"Does Dubai feel like home?" I asked my Indian driver. It seemed like a reasonable question. He had lived in Dubai for 18 years. "No, sir," he said, incredulously, as if I had asked him if he likes scorpions in his shorts. "This is not home." Nor will it ever be. No matter how long he stays, he can't become a citizen.
His life is on hold, waiting for the day he can return home, a rich man, relatively speaking. I visited Kerala, the Indian state that provides the gulf with thousands of workers. Most houses were the faltering shacks you'd expect to see in rural, impoverished India. Every once in a while, though, I'd spot a house that was bigger, more elaborate, designed to impress. I asked my guide to explain. "Gulf worker," he chirped. Nothing more needed to be said. They may be on the bottom rung of the ladder in the gulf, but the foreign worker is a pasha at home.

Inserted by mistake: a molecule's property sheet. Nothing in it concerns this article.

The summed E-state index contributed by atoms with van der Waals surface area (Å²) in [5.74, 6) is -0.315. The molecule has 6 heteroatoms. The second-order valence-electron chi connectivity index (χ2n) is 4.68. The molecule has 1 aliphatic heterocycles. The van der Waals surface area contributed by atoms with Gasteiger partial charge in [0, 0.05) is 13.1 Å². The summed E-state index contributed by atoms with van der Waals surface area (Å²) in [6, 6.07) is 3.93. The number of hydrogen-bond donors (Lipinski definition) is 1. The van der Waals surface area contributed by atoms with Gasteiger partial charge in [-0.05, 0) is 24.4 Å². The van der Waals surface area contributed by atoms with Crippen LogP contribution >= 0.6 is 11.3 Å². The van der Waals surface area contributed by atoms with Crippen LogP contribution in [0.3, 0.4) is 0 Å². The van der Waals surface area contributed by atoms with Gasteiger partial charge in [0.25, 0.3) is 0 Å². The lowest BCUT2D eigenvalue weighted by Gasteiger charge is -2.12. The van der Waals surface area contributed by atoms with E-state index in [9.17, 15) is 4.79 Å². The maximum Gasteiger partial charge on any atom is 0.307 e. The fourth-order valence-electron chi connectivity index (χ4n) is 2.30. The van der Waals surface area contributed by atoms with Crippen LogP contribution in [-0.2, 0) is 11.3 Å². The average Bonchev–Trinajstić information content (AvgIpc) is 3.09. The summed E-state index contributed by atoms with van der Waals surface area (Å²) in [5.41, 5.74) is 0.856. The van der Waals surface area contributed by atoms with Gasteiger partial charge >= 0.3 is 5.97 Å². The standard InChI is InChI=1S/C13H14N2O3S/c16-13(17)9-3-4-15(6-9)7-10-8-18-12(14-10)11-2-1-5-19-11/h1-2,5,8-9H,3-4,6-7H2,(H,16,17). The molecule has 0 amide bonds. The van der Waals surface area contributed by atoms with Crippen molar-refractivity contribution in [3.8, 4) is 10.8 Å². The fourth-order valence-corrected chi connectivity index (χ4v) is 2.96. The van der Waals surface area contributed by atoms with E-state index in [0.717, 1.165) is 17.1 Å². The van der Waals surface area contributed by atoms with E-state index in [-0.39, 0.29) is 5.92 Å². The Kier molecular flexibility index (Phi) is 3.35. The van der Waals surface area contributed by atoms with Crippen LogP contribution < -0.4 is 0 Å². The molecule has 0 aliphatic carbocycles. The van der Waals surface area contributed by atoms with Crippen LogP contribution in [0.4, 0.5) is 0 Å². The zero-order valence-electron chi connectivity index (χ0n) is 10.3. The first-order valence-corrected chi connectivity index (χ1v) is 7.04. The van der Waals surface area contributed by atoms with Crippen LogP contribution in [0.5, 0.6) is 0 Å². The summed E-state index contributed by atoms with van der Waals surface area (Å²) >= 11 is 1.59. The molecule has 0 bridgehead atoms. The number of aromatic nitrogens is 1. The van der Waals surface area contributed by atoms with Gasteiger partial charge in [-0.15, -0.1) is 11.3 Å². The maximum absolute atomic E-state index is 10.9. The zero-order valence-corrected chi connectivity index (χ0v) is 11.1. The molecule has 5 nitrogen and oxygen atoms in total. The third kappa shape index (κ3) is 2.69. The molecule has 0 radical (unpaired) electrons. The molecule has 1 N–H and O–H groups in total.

This kind of arrangement works, sort of, in the Persian Gulf, but it is not likely to catch on in this country. Americans are too enthusiastic about work themselves to wish for a lifetime of vacation. More important, an economy built on the sweat of foreign workers—even well-paid workers, humanely treated workers—does not jibe with the American notion of immigration. People come to America to escape a foreign devil, to pursue a dream, and, yes, to make a buck. But never is it only about the buck. That is our national myth, at least. And we certainly don't want an army of guest workers to convince us that we have been lying to ourselves.
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